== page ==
A young theatre actor in Darbhanga dreams of making it big and landing in Mumbai, but his hopes are dashed because of family responsibilities and other limitations.
Meanwhile, a local actor who did make it in the big city visits the town which leads to excitement, envy and a range of confusing emotions.
With a nod to Iranian cinema, especially to the master Abbas Kiarostami, the one-hour long Dhuin is a homage to everyday lives of ordinary people, who continue to dream despite the harshness of the reality around them.
At times, the film will make you feel uncomfortable, but there in lies the beauty of Mishra's work.
6. Badhaai Do
Where to Watch? Netflix
In Director Harshavardhan Kulkarni's Badhaai Do, Rajkummar Rao plays Shardul, a gay cop, and Bhumika Pedenekar is Sumi, a lesbian physical education teacher.
The two enter into a marriage of convenience. Complications arise because of the marriage and the sexuality issues.
Some of it is amusing, but at other times, the scripts navigates its protagonists through rather difficult situations.
Hindi cinema often shows gay stereotypes, forced into films just for comic relief. But it is not every day that Bollywood shows gay characters who are not fodder for laughter and jokes.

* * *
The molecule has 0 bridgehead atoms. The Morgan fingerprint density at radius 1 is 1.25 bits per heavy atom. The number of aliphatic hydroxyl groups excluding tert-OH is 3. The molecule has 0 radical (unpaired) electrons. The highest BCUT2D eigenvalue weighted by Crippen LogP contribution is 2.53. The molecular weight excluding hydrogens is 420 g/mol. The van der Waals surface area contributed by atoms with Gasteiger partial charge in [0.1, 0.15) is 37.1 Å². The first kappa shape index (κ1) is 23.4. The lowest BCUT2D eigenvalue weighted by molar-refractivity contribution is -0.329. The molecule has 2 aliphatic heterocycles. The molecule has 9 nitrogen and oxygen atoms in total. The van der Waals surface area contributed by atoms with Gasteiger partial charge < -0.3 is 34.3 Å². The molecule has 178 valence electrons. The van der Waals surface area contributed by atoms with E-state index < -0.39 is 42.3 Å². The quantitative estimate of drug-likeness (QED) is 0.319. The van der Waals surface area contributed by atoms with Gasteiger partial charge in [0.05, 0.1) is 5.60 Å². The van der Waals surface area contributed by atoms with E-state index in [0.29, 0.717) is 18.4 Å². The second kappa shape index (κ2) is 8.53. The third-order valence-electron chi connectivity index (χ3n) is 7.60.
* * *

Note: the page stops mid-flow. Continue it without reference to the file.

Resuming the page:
Badhaai Do does not laugh at its protagonists, although sometimes it laughs with them.
There are Bollywood trappings: A wedding dance sequence and dotty characters in large middle-class families, that cannot be complete without the casting of actors like Seema Pahwa and Sheeba Chaddha (both are in terrific form here) but all of that is forgiven.
It is rare in a mainstream film where the leads are clear about their sexuality, and what kind of lives they want to lead.
That is what makes Badhaai Do an honest representation of the lives of LGBTQ characters, a big step forward for Indian mainstream cinema.
Where to Watch? Amazon Prime Video
Ten years after he made his first film ID, Director Kamal KM makes his second feature, Pada, a gripping thriller based on a true incident.
The film focuses on four men, who called themselves Ayyankali Pada, a pro-Maoist fringe group, and hold the Palakkad collector hostage for nine-hours. Their demand: The Kerala government should withdraw an amendment to a bill that affects tribal land rights.
Pada has the edge-of-the-seat quality, rarely seen in an Indian film.
It is sharply edited by Shan Mohammed, whose work is ably supported by the soundtrack designed by Composer Vishnu Vijay.
Kunchacko Boban stars in this film as one of the hostage takers.
The film also stars Dileesh Pothan (director of Joji and Thondimuthalum Dhriksakshiyum) and Arjun Radhakrishnan, so convincing as the hapless IAS officer Ajay Shripad Dange. (The actual Palakkad collector's name was W R Reddy, but Kamal changed it to honour Shripad Amrut Dange, one of the founding members of the Communist Party of India.)
Where to Watch? Netflix
One of the leading voices of Malayalam cinema, Mahesh Narayanan has directed three remarkable films: Take Off (the story about Indian nurses, who were stranded in Iraq), C U Soon (India's first pandemic film shot using smartphones) and Malik (a Nayakan-inspired gangster saga). He also wrote the script of Malayankunju.
Now he is back with a new film Ariyippu (Declaration), very different from his previous works.